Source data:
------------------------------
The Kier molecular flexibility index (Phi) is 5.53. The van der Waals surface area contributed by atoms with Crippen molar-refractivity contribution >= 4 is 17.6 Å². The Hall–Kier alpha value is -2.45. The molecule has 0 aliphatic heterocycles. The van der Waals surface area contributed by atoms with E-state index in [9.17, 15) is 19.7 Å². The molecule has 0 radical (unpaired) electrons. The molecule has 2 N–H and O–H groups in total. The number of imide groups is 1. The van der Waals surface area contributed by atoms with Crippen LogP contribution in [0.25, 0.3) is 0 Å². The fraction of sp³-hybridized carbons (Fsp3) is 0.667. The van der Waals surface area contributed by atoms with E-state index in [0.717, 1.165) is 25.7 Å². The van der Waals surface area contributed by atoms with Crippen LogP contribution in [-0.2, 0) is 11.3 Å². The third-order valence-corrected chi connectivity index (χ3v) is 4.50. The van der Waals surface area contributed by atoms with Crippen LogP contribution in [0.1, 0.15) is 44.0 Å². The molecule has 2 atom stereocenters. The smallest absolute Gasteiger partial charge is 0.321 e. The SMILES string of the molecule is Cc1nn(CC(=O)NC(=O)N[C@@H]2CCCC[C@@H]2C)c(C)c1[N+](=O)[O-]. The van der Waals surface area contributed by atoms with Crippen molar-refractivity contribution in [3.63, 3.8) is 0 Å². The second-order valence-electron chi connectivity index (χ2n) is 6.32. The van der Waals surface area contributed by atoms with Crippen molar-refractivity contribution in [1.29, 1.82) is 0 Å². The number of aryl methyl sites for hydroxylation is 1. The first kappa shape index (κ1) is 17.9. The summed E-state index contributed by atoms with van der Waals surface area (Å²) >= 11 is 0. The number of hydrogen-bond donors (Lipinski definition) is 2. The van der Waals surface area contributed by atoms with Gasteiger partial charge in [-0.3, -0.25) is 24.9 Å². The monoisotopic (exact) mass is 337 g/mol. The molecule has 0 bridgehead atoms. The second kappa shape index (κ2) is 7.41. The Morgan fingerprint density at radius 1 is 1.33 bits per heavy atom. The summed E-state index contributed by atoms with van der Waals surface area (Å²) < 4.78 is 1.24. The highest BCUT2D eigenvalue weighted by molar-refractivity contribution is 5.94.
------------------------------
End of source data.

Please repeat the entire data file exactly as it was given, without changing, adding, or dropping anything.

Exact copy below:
The Kier molecular flexibility index (Phi) is 5.53. The van der Waals surface area contributed by atoms with Crippen molar-refractivity contribution >= 4 is 17.6 Å². The Hall–Kier alpha value is -2.45. The molecule has 0 aliphatic heterocycles. The van der Waals surface area contributed by atoms with E-state index in [9.17, 15) is 19.7 Å². The molecule has 0 radical (unpaired) electrons. The molecule has 2 N–H and O–H groups in total. The number of imide groups is 1. The van der Waals surface area contributed by atoms with Crippen LogP contribution in [0.25, 0.3) is 0 Å². The fraction of sp³-hybridized carbons (Fsp3) is 0.667. The van der Waals surface area contributed by atoms with E-state index in [0.717, 1.165) is 25.7 Å². The van der Waals surface area contributed by atoms with Crippen LogP contribution in [-0.2, 0) is 11.3 Å². The third-order valence-corrected chi connectivity index (χ3v) is 4.50. The van der Waals surface area contributed by atoms with Crippen LogP contribution in [0.1, 0.15) is 44.0 Å². The molecule has 2 atom stereocenters. The smallest absolute Gasteiger partial charge is 0.321 e. The SMILES string of the molecule is Cc1nn(CC(=O)NC(=O)N[C@@H]2CCCC[C@@H]2C)c(C)c1[N+](=O)[O-]. The van der Waals surface area contributed by atoms with Crippen molar-refractivity contribution in [3.63, 3.8) is 0 Å². The second-order valence-electron chi connectivity index (χ2n) is 6.32. The van der Waals surface area contributed by atoms with Crippen molar-refractivity contribution in [1.29, 1.82) is 0 Å². The number of aryl methyl sites for hydroxylation is 1. The first kappa shape index (κ1) is 17.9. The summed E-state index contributed by atoms with van der Waals surface area (Å²) >= 11 is 0. The number of hydrogen-bond donors (Lipinski definition) is 2. The van der Waals surface area contributed by atoms with Gasteiger partial charge in [-0.3, -0.25) is 24.9 Å². The monoisotopic (exact) mass is 337 g/mol. The molecule has 0 bridgehead atoms. The second kappa shape index (κ2) is 7.41. The Morgan fingerprint density at radius 1 is 1.33 bits per heavy atom. The summed E-state index contributed by atoms with van der Waals surface area (Å²) < 4.78 is 1.24. The highest BCUT2D eigenvalue weighted by molar-refractivity contribution is 5.94.